Christopher Gibbons (1615 – 1676): O Bone Jesu

A Latin-texted motet is, as you might expect, quite unusual amongst Gibbons’ compositions1. It’s very beautifully and expressively written and with an very special sound-world. The soprano hovers more than an octave over the three lower voices the effect of which is heightened by sharpened interjections. I found it a very striking piece of music…

William Byrd (±1539-1623): Circumdederunt me

The tessitura of Byrd’s surprisingly continental sounding five-part (ATTBB) setting of Circumdederunt me the text of which is adapted from Psalm 17 verses 5-7  in the Vulgate moves ever upwards becoming ever more intense until we come to his pleas O Domine, libera animam meam (O Lord, free my soul) at which point the music…

William Byrd (±1539-1623): Da mihi auxilium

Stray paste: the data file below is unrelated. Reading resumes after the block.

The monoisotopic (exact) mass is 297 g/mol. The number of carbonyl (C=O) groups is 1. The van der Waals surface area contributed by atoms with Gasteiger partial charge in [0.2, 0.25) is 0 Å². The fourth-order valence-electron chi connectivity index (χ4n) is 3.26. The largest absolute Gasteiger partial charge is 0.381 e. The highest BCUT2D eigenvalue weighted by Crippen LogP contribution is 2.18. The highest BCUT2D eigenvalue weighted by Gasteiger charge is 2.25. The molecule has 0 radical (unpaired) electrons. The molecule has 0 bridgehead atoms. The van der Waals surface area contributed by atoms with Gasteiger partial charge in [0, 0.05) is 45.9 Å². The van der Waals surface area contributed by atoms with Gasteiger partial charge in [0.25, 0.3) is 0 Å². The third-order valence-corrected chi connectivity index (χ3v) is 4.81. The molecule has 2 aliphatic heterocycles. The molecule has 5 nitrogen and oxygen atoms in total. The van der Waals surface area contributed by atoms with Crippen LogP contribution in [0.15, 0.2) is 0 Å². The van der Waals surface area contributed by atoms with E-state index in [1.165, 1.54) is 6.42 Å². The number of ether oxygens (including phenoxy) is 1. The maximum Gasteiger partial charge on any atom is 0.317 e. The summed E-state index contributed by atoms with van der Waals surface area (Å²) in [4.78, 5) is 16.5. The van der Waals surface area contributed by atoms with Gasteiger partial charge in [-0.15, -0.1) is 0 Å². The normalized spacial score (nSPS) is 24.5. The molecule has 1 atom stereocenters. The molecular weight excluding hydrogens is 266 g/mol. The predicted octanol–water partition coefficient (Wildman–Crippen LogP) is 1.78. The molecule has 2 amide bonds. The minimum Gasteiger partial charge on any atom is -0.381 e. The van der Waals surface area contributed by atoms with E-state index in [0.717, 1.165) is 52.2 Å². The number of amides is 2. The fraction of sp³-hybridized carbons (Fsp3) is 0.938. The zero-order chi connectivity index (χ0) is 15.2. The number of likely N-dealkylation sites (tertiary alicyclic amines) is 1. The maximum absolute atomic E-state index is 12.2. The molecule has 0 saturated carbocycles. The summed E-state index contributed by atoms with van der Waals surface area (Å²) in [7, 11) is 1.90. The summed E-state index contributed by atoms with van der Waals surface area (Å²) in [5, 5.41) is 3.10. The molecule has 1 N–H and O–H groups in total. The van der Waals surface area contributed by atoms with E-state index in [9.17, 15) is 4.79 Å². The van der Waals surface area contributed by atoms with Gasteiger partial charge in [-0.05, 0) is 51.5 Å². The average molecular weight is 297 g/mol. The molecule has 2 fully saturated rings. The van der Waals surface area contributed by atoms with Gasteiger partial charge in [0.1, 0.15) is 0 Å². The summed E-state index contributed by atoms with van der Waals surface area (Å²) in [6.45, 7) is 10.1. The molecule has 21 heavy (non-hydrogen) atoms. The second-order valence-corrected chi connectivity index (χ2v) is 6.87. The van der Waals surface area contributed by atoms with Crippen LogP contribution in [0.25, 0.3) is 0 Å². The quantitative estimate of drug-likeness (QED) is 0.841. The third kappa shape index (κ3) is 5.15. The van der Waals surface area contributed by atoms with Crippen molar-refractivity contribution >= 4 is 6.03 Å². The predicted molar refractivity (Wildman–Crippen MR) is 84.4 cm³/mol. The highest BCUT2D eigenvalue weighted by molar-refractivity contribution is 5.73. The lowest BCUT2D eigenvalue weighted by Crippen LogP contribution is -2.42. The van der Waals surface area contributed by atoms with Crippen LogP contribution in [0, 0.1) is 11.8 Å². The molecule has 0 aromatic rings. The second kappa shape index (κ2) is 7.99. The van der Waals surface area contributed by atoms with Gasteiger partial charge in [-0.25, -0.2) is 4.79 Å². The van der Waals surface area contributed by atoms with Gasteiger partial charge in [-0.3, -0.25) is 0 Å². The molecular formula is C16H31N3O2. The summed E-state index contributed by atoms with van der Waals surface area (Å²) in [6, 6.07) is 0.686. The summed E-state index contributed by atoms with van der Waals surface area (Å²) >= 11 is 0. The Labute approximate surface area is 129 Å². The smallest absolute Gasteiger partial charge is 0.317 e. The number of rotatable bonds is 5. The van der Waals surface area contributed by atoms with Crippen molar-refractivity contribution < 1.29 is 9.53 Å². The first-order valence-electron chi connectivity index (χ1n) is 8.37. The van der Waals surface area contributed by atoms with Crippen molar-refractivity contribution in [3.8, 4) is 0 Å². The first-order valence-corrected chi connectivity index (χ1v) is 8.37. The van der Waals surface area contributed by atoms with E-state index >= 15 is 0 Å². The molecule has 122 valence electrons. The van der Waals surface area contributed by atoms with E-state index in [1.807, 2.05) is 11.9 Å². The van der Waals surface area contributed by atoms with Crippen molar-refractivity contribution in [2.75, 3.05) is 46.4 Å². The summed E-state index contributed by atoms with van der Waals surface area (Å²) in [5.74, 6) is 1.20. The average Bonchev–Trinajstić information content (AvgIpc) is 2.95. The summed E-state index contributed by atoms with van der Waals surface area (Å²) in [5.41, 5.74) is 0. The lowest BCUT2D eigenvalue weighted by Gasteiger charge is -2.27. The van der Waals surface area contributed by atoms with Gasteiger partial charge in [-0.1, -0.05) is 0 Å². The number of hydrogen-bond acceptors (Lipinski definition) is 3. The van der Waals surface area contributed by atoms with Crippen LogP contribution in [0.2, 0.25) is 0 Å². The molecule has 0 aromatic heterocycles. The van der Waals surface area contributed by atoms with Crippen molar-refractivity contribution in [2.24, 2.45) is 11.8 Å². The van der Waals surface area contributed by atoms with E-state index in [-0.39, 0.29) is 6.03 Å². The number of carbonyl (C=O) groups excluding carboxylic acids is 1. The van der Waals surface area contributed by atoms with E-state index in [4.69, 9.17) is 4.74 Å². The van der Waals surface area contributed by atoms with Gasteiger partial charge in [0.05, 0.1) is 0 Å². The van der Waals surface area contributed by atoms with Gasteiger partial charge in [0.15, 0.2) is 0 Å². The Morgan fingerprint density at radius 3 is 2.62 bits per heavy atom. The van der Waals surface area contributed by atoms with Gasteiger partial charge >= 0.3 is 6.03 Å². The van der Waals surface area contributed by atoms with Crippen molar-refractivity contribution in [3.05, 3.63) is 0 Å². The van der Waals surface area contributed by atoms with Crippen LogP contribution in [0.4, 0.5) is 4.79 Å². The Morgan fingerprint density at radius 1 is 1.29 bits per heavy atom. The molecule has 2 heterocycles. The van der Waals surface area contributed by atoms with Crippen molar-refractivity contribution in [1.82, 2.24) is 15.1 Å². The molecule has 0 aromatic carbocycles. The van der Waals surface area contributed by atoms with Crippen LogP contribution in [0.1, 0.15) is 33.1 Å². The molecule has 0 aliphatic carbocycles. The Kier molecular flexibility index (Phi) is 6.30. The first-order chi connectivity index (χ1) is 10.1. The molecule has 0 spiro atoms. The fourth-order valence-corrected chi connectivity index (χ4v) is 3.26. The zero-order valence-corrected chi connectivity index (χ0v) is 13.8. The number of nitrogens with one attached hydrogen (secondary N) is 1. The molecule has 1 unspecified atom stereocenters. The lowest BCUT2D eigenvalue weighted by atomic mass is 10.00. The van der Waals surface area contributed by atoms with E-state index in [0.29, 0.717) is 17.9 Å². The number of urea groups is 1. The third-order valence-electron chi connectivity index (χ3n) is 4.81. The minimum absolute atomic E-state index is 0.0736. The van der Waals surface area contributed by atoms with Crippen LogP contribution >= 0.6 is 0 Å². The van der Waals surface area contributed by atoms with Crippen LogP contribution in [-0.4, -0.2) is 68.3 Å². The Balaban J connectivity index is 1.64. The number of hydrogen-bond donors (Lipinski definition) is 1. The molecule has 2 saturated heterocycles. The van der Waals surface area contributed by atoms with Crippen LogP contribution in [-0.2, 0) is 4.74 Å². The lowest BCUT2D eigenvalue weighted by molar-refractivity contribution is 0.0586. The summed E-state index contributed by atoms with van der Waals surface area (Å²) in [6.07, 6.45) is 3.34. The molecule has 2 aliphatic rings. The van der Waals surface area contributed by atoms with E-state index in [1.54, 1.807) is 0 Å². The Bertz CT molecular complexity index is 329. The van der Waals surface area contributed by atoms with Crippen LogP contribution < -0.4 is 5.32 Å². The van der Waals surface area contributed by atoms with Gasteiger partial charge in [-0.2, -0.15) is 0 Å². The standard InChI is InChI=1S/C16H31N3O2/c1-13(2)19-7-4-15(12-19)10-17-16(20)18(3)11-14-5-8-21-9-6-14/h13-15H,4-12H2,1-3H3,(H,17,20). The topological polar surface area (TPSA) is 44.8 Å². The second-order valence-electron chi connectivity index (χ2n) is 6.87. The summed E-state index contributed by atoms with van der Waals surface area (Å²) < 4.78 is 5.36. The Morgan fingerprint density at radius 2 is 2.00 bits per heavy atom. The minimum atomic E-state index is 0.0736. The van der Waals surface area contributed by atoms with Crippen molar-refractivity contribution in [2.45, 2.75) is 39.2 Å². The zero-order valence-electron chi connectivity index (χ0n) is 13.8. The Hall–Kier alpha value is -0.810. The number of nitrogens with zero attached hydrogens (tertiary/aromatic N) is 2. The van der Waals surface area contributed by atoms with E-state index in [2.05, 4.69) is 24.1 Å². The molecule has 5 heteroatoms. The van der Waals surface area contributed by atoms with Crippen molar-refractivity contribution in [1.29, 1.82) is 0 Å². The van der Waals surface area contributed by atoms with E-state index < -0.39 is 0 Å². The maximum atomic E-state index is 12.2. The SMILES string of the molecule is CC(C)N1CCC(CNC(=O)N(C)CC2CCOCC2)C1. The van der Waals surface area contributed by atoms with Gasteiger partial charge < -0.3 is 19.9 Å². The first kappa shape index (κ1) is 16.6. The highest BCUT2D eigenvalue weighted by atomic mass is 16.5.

I’ve written about Byrd’s six-part setting of a text from Psalm 107 before that posting featured a performance by The Cardinall’s Musick under Andrew Carwood, it’s a fine performance as is this somewhat different perfomance by I Fagiolini under Robert Hollingworth which is well worth hearing not only in its own right but also by…

William Mundy (±1529-1591): The secret sins

Mundy wrote The secret sins fairly late on in life it’s an early example of a piece in which a single voice with an independent accompaniment is echoed by a choir singing as one. The model for this novelty was most likely the choirboy plays performed by boys from St Paul’s, the Chapel Royal, and…

Philippe de Monte (1521-1603): Fratres, ego enim accepi

Textually this is a very odd motet indeed in it de Monte takes two very different texts and stitches them together in such a way that we first have a narrative and then a commentary upon that narrative. The narrative is the text of vv23–24 of 1 Corinthians which paraphrases the Gospels’ recounting of the…